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GCSE: Comparing poems
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Compare how the past reveals feelings about a place in Nothings Changed with the ways another poet reveals feelings about a place or places in one other poem.5 star(s)
This shows that as he is walking along, his anger is building up. This anger is a physical bodily reaction, which he feels, and his whole body id rejecting the place. His anger spreads from his hands to his skin, to his lungs, to the hot white inward turning anger of his eyes. This can be noticed because the sentences are turning longer and longer as his anger builds up. In contrast with Nothing's Changed, Nichols in Island Man also talks about her feelings about a place where she had grown up as a child.
- Word count: 1729
The poems Strange fruit written by Abel Meeropol (Lewis Allen) 1937 and Still I rise written by Maya Angelou both convey the racism which fell upon the lives of many black individuals.4 star(s)
'Still I rise' also uses a 2nd person pronoun, which gives the piece a direct appeal to the reader, creating assumptions that the white man is reading it. This grabs the reader and plays with the reader's guilt. The use of metaphors and similes in each poem helps the reader engage their mind to imagine the scene of the poems. In the opening lines of 'strange fruit' there is use of metaphors, for example 'southern trees bear a strange fruit' strange is the first line of this poem.
- Word count: 1292
He spends a while judging which path he should possibly take and there is the feeling that, whichever road he takes, it is for good and he can't turn back and choose the other one. He thinks properly about this and tries to see ahead as he says he "Looked down one as far I could, to where it bent in the undergrowth". This implies that the traveller is trying to catch a glimpse of what lies ahead before actually undertaking the route, he may be apprehensive as to what is around the corner.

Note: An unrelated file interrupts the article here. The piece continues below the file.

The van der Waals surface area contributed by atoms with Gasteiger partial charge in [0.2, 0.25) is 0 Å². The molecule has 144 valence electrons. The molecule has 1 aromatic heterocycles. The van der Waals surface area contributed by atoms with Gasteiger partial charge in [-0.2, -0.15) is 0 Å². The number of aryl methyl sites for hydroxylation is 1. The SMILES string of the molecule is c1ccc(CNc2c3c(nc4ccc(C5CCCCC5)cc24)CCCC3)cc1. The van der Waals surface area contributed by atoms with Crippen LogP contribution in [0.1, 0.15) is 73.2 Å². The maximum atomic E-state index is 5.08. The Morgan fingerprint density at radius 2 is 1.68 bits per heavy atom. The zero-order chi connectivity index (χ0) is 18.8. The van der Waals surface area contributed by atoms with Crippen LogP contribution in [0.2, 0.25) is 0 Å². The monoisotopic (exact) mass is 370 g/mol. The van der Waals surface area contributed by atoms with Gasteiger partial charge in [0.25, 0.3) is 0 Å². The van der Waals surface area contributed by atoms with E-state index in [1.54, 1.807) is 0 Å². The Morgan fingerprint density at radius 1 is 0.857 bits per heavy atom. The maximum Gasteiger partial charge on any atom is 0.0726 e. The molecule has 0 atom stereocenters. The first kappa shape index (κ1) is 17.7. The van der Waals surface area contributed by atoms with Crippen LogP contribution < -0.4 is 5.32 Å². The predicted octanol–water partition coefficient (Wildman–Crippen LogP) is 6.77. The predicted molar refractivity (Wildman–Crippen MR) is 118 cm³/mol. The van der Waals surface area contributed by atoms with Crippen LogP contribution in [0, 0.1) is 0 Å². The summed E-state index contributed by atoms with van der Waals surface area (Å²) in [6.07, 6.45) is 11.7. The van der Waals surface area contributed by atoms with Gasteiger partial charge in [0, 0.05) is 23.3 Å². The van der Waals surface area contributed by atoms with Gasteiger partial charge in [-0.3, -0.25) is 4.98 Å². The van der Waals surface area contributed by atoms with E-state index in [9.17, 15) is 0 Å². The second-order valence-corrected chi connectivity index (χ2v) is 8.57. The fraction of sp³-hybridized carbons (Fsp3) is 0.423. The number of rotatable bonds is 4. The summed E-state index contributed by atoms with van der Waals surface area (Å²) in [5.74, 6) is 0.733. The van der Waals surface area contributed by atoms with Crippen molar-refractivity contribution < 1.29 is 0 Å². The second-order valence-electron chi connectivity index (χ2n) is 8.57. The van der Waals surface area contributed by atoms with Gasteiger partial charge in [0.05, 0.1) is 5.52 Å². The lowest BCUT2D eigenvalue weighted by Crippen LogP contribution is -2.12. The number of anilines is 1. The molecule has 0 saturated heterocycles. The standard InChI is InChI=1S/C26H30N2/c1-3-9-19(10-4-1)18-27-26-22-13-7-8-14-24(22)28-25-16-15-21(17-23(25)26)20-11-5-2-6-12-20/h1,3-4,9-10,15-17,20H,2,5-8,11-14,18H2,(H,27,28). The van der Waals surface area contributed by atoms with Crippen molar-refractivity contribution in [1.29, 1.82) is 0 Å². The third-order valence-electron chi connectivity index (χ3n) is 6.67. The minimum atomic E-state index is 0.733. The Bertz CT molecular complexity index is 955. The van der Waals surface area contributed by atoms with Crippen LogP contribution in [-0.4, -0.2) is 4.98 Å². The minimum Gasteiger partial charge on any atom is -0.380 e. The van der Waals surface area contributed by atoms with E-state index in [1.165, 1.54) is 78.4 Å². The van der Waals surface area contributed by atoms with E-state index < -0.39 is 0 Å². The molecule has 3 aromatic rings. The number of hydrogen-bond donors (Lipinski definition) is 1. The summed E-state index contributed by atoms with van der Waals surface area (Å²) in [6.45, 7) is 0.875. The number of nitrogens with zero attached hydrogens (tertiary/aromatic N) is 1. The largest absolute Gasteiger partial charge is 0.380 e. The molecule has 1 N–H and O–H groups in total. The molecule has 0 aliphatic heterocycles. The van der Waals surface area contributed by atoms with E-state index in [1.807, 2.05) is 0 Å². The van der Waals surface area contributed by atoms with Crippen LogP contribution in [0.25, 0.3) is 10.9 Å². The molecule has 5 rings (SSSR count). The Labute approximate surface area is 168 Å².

- Word count: 1785
In Digging, Heaney says how his father and his grandfather were both expert farmers, but he could never follow in their footsteps, 'But I've no spade to follow men like them.' This shows how Heaney respects them both, he uses the word 'them' to point out the different generations. Heaney shows some guilt for not becoming a respectable farmer like them when he says, 'Through living roots awaken in my head.' He is showing his guilt because both the men above him were experts at their farming jobs and he can never be like them, but he can be an expert at being a poet.
- Word count: 1009
The use of the word 'democracy' is sarcastic, there shouldn't be a 'gulf' in a 'democracy', especially in a place like 'San Francisco' that should keep everyone equal. Similarly there is an invisible divide in apartheid Africa, shown in 'Nothing's Changed', where although 'No sign says it is' they still 'know where they belong.' Apartheid is over when the poem had been written, however, like in 'Two Scavengers' there is still inequality between the two classes of people. The white people still believe that the black people don't belong there.
- Word count: 1277
Compare Sujata Bhatt's Search for my tongue poem, with Grace Nichols' Hurricane Hits England, and decide whether or not having one or more culture can be a positive experience.4 star(s)
a hurricane to bring her closer' this is both a positive and a negative thing due to the fact that it shows us that she has had a negative experience but the outcome has been positive in her perspective and opinion. I have also thought this because this is just the start of the poem and in both poems, the topics change quite frequently, which gives us an insight into believing that anything could happen. Furthermore, it shows us that also, with the strong range of writing techniques, it is used in a way to show us that the topic is uncomfortable for her to discuss/write about, using paradox, metaphors, similes and more.
- Word count: 1471
Both themes have a larger picture in Dulce et decorum est the larger picture is about how the soldiers are in both poems are marching and going to somewhere unknown to the reader. This leaves us curious but the emotions amplified in the poems by Owen makes it had to see the many meaning. Both tones of the poems are sad as Owen is writing about experiences which are saddening as death and leaving are both hard experiences to forget.
- Word count: 1002
This denotes the eagerness with which we, as a community, sort people into categories that do not holistically represent them inside and out. The sibilant images "stocking" and "shoe" are used in conjunction to create the effect of alliteration. They are metonymical with children - vulnerable and na�ve. However, this same theory is applied to her, a wise, experienced, woman. "As I move at your bidding" and "When you say in a loud voice, 'I do wish you'd try'" reveal the patronizing authority the geriatric nurse exerts over her, as if she is a child.
- Word count: 1808